On My Mind: Distinguishing Scars
By Melody Moezzi
I’ve been sick in the head and gut nearly half my life. Both my brain and my pancreas have turned on me on countless occasions: my brain with its tendency toward extreme, often excruciating moods, and my pancreas with its perilously placed benign tumor resulting in major surgery, chronic pain and a low-fat, low-sugar, low-fun diet.
Despite my many hospitalizations and frequent doctor visits, it took more than ten years for doctors to notice that, in many ways, my pancreas was the least of my problems. When you have a serious physical disease, especially one that’s nearly killed you, it’s quite common for any underlying mental illness to go undiagnosed and therefore, untreated. Mine did. Still, I can’t blame the doctors for missing it. My visceral issues were pretty damn pressing and maddening in and of themselves.
It turns out, the pancreas happens to be an especially sensitive organ. So much so, that one of the top three rules of any surgical residency, after “Eat when you can” and “Sleep when you can,” is “Don’t mess with the pancreas.” So, although my pancreatic surgery was ultimately a success, it was far from a pleasurable experience. I’ve been hospitalized at least a dozen times before and since thanks to the recalcitrant organ, and every such hospitalization has brought its fair share of pain, anxiety and indignation. But never outright fear or shame.
I wish I could say the same for my mental illness. All of my pancreatic troubles combined have been a cakewalk compared to the psychiatric ones. None of my physical pain has ever come close to the pain I’ve experienced courtesy of my chronically bipolar mind. You’d think that being blessed with an incredibly supportive family made up of physicians who required no convincing that bipolar disorder is a serious disease, I’d be capable of shaking off the fact that the rest of the world has not been nearly as accepting or considerate. You’d think that as an Iranian American Muslim woman who grew up in Ohio, I’d be sufficiently accustomed to prejudice or stigma to care less what anybody else thought. You’d think that as an outspoken human rights activist and attorney, I’d be able to immediately view society’s discrimination against the mentally ill as yet another human rights issue to latch onto. But I wasn’t.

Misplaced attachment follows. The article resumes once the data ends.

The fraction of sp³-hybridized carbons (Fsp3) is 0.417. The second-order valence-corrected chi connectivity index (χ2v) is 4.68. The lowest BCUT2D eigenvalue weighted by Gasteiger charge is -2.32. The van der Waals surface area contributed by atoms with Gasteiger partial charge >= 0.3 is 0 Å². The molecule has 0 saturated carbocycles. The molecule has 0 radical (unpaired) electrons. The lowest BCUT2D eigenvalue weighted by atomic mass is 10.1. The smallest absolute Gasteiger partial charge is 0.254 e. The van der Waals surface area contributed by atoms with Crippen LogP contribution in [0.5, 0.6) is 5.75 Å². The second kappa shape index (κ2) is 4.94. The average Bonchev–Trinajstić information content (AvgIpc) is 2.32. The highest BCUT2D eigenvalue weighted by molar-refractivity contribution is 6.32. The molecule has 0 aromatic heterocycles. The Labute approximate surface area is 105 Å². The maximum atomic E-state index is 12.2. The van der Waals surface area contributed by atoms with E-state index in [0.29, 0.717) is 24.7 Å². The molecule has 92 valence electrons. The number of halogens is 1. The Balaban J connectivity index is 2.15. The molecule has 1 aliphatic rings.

Rather, I was ashamed and scared out of my mind, which was especially disconcerting because I’ve never been easily frightened or intimidated, let alone shy. I make my living as a public speaker. I’ve repeatedly appeared on live television and radio before millions of viewers and listeners. And, I’ve received death threats with pride and intrepidity for God’s sake. In short, it takes a hell of a lot to scare or embarrass me. So, the dread and disgrace I experienced when I was first diagnosed with bipolar disorder was entirely new territory for me.
I wasn’t used to whispering anything, ever, but after my diagnosis, I suddenly felt compelled to lower my voice and even my head. That is, until I decided to “come out” by publicly writing and speaking about my mental illness.
Still, while I am no longer any more embarrassed to have bipolar disorder than I am to have a dysfunctional pancreas, I’ve found that I am in the minority here, and it’s not hard to see why. To publicly admit that you have a mental illness is to invite some serious backlash. I get emails from strangers chastising me for promoting false propaganda, for even calling bipolar disorder a disease, as opposed to a moral or spiritual failure. I’ve had my personal and professional credibility questioned for both having and openly claiming the disease.
But no one has ever accused me of propagandizing or attacked my character for admitting I’ve had a pancreatic tumor. Something about the giant scar across my stomach makes my tumor real to the world. Yet, it is often the invisible scars that prove to be the most real and insidious for all of us, and no matter how much or how loudly I voice my activism, I am no exception.
Melody Moezzi is a writer, attorney, speaker, activist and award-winning author. She is also the Executive Director of the non-profit interfaith organization, 100 People of Faith.